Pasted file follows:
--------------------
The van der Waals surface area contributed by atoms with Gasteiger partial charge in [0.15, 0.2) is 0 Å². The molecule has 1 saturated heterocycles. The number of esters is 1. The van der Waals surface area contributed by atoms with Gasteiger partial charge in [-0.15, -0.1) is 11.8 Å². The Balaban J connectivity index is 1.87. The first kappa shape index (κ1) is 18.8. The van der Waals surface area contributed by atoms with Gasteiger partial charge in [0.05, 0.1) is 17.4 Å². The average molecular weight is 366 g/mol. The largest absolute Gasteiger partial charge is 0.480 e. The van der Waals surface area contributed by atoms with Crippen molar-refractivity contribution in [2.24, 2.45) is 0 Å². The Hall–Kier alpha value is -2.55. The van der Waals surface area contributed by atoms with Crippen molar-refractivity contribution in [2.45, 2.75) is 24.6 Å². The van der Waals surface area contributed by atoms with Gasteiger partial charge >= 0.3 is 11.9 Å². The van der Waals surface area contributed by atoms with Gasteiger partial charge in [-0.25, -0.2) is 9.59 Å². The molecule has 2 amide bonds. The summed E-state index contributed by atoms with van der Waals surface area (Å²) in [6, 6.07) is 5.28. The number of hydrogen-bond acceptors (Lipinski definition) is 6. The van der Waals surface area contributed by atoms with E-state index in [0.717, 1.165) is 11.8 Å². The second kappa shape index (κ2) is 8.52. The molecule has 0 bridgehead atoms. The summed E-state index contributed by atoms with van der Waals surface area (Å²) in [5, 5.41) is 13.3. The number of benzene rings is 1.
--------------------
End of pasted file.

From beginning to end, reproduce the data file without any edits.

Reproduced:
The van der Waals surface area contributed by atoms with Gasteiger partial charge in [0.15, 0.2) is 0 Å². The molecule has 1 saturated heterocycles. The number of esters is 1. The van der Waals surface area contributed by atoms with Gasteiger partial charge in [-0.15, -0.1) is 11.8 Å². The Balaban J connectivity index is 1.87. The first kappa shape index (κ1) is 18.8. The van der Waals surface area contributed by atoms with Gasteiger partial charge in [0.05, 0.1) is 17.4 Å². The average molecular weight is 366 g/mol. The largest absolute Gasteiger partial charge is 0.480 e. The van der Waals surface area contributed by atoms with Crippen molar-refractivity contribution in [2.24, 2.45) is 0 Å². The Hall–Kier alpha value is -2.55. The van der Waals surface area contributed by atoms with Crippen molar-refractivity contribution in [2.45, 2.75) is 24.6 Å². The van der Waals surface area contributed by atoms with Gasteiger partial charge >= 0.3 is 11.9 Å². The van der Waals surface area contributed by atoms with Gasteiger partial charge in [-0.25, -0.2) is 9.59 Å². The molecule has 2 amide bonds. The summed E-state index contributed by atoms with van der Waals surface area (Å²) in [6, 6.07) is 5.28. The number of hydrogen-bond acceptors (Lipinski definition) is 6. The van der Waals surface area contributed by atoms with E-state index in [0.717, 1.165) is 11.8 Å². The second kappa shape index (κ2) is 8.52. The molecule has 0 bridgehead atoms. The summed E-state index contributed by atoms with van der Waals surface area (Å²) in [5, 5.41) is 13.3. The number of benzene rings is 1.